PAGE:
On These Questions, the Future of IC is in our Hands

 

Mike Klein

 

In a speech to the CEB-Gartner Internal Communication Summit in London last week, I challenged  fellow practitioners to answer four questions, the outcome of which will shape the profession for the coming years.

 

Talking about Internal Communication's (IC's) future doesn’t just have to address what’s going to happen in the future, it also needs to consider what’s happening, or not happening, right now. And IC’s future comes down to answering a number of questions correctly and without delay.

 

For the most part, these questions have still not been addressed adequately, and resolving even one could radically impact the future in a positive way.

 

Most pertinently, we as IC practitioners could potentially decide the answers. That would, however, require far higher confidence than what we are collectively exhibiting at the moment.

 

Questions

 

The first of these questions is: "Are we to focus on outcomes or technology?"

 

  • I define outcomes as "what the business can achieve with our involvement.

  • "In this context, technology means "what tools and channels to acquire (and then use, even if not entirely appropriate to the given task)"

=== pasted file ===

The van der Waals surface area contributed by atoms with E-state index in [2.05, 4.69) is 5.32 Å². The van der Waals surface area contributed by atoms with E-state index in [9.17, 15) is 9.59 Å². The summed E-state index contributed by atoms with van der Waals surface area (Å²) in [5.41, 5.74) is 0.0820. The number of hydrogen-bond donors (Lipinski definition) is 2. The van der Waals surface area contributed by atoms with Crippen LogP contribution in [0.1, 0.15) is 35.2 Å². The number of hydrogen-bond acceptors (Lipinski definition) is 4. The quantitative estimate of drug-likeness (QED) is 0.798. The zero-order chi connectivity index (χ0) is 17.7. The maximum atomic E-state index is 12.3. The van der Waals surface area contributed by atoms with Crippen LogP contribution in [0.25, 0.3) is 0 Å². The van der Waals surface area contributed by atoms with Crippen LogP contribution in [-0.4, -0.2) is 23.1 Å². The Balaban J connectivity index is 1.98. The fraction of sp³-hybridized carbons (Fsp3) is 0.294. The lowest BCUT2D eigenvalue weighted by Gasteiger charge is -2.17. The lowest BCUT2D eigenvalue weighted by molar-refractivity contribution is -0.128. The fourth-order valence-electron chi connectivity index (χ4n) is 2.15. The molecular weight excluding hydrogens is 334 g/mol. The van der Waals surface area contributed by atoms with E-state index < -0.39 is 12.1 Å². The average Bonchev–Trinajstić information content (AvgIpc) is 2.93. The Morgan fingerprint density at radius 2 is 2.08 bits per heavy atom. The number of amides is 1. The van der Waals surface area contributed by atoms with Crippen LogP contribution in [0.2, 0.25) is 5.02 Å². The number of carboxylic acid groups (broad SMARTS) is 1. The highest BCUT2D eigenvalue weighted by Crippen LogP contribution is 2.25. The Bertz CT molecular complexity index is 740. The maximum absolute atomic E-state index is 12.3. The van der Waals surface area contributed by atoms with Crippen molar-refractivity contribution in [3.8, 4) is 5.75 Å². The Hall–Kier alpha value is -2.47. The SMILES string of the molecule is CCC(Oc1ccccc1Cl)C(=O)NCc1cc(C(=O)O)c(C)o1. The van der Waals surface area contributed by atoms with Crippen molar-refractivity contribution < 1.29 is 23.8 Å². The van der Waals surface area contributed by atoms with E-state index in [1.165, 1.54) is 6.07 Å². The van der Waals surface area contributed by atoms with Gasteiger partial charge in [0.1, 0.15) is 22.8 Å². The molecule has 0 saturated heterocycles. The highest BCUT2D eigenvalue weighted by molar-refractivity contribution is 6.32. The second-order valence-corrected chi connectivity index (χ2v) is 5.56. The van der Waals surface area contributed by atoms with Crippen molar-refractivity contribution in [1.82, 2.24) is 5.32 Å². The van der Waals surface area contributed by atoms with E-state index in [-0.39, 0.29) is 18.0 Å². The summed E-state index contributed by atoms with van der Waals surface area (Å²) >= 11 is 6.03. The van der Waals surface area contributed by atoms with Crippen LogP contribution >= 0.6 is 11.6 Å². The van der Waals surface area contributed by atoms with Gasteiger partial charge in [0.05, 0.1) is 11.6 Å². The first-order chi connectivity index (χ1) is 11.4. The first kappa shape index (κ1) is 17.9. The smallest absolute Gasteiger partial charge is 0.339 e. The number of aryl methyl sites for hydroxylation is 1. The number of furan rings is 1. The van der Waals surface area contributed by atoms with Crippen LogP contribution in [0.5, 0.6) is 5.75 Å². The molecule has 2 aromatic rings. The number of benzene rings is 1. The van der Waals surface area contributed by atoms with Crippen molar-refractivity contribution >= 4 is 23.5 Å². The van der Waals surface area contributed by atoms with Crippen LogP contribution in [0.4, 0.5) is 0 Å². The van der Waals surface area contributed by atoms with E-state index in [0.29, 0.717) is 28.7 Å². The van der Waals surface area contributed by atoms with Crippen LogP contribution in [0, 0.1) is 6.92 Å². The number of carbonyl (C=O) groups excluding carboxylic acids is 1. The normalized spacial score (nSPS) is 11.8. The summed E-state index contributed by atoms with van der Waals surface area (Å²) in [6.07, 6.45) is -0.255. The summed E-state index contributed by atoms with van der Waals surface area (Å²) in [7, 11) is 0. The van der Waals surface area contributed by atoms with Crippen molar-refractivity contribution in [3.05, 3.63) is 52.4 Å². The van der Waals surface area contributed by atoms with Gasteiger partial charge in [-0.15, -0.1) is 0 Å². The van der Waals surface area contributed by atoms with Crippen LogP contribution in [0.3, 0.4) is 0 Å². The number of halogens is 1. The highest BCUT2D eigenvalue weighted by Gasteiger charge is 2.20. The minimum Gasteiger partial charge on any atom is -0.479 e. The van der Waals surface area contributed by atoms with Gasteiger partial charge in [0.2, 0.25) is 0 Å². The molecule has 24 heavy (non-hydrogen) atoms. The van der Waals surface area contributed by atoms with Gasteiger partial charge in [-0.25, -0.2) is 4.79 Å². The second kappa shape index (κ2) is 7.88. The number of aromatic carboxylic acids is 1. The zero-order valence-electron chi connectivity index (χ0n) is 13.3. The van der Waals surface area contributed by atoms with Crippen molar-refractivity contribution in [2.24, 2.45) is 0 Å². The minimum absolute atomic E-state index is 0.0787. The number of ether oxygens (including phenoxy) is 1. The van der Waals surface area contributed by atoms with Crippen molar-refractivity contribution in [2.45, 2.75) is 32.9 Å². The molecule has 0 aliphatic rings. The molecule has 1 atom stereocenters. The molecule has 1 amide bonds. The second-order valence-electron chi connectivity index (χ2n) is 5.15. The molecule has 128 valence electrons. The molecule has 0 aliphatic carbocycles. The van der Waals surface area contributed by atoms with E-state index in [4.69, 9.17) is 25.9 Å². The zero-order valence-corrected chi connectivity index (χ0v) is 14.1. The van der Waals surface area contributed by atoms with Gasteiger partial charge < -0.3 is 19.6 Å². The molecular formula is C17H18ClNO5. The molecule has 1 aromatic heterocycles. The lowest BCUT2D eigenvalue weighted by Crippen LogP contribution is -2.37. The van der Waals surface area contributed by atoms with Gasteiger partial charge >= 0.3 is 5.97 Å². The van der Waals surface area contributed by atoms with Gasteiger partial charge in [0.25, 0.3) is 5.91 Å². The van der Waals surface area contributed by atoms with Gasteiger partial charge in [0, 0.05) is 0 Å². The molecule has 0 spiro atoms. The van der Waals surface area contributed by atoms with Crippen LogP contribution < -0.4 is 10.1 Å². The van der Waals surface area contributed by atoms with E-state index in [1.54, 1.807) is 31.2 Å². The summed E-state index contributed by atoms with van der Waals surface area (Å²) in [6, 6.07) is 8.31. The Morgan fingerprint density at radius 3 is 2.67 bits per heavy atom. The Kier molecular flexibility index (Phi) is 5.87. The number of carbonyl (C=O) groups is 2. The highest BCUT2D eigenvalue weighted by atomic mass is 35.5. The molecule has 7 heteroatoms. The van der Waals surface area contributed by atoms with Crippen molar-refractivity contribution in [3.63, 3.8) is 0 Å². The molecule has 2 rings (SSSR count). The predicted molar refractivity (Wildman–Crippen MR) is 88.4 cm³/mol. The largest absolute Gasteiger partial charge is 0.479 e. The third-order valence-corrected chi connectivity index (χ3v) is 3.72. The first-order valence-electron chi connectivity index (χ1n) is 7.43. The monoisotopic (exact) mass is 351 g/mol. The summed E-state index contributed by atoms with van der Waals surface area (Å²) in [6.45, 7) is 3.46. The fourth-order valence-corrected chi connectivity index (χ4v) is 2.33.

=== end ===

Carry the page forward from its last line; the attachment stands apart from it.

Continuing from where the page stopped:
We IC folk like to say we focus on outcomes, but technology often steals the show. Partly that's because of the eternal allure of new Bright Shiny Things, be they video platforms, enhanced intranets, or other whizzy tools.

 

Bright shiny things can be great. But with their purchase often comes a need to justify the investment, which means that IC needs to be seen to be using the new channel even for inappropriate purposes. This need for conspicuous use of new channels is also aggravated by the unwillingness of managers and senior leaders to accept the value of less visible informal channels in driving messages and outcomes.

 

From a future perspective, pressures will only intensify when later generations of "bright shiny things" hit the shelves. If you think the pressure to overemphasize video is high today. wait until Virtual Reality finally makes its breakthrough.

 

On to the second question: "Does engagement matter more than impact?"